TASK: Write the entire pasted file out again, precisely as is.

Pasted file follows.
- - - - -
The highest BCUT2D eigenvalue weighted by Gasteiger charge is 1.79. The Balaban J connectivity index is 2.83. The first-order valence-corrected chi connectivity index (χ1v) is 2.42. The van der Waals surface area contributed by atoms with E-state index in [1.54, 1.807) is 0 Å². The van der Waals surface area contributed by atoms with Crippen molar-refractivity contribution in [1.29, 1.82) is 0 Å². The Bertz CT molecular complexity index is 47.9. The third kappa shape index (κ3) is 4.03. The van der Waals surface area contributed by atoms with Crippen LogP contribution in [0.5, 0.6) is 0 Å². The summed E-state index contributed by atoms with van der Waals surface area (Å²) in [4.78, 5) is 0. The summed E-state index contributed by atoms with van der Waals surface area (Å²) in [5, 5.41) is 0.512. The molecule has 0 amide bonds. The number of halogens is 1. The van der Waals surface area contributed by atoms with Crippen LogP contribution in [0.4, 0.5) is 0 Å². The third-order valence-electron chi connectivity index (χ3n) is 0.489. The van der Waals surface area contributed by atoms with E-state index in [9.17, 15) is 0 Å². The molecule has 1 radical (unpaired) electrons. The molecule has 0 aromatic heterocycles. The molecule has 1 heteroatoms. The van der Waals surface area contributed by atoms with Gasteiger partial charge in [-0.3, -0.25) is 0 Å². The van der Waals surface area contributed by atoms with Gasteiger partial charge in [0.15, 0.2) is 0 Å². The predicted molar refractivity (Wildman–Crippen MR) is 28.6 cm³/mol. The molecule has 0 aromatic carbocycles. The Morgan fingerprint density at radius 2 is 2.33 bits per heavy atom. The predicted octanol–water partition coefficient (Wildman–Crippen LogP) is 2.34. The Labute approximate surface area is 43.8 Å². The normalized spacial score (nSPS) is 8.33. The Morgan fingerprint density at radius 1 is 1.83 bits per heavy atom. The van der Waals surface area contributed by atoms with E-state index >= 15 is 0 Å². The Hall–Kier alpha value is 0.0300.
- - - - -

The highest BCUT2D eigenvalue weighted by Gasteiger charge is 1.79. The Balaban J connectivity index is 2.83. The first-order valence-corrected chi connectivity index (χ1v) is 2.42. The van der Waals surface area contributed by atoms with E-state index in [1.54, 1.807) is 0 Å². The van der Waals surface area contributed by atoms with Crippen molar-refractivity contribution in [1.29, 1.82) is 0 Å². The Bertz CT molecular complexity index is 47.9. The third kappa shape index (κ3) is 4.03. The van der Waals surface area contributed by atoms with Crippen LogP contribution in [0.5, 0.6) is 0 Å². The summed E-state index contributed by atoms with van der Waals surface area (Å²) in [4.78, 5) is 0. The summed E-state index contributed by atoms with van der Waals surface area (Å²) in [5, 5.41) is 0.512. The molecule has 0 amide bonds. The number of halogens is 1. The van der Waals surface area contributed by atoms with Crippen LogP contribution in [0.4, 0.5) is 0 Å². The third-order valence-electron chi connectivity index (χ3n) is 0.489. The van der Waals surface area contributed by atoms with E-state index in [9.17, 15) is 0 Å². The molecule has 1 radical (unpaired) electrons. The molecule has 0 aromatic heterocycles. The molecule has 1 heteroatoms. The van der Waals surface area contributed by atoms with Gasteiger partial charge in [-0.3, -0.25) is 0 Å². The van der Waals surface area contributed by atoms with Gasteiger partial charge in [0.15, 0.2) is 0 Å². The predicted molar refractivity (Wildman–Crippen MR) is 28.6 cm³/mol. The molecule has 0 aromatic carbocycles. The Morgan fingerprint density at radius 2 is 2.33 bits per heavy atom. The predicted octanol–water partition coefficient (Wildman–Crippen LogP) is 2.34. The Labute approximate surface area is 43.8 Å². The normalized spacial score (nSPS) is 8.33. The Morgan fingerprint density at radius 1 is 1.83 bits per heavy atom. The van der Waals surface area contributed by atoms with E-state index >= 15 is 0 Å². The Hall–Kier alpha value is 0.0300.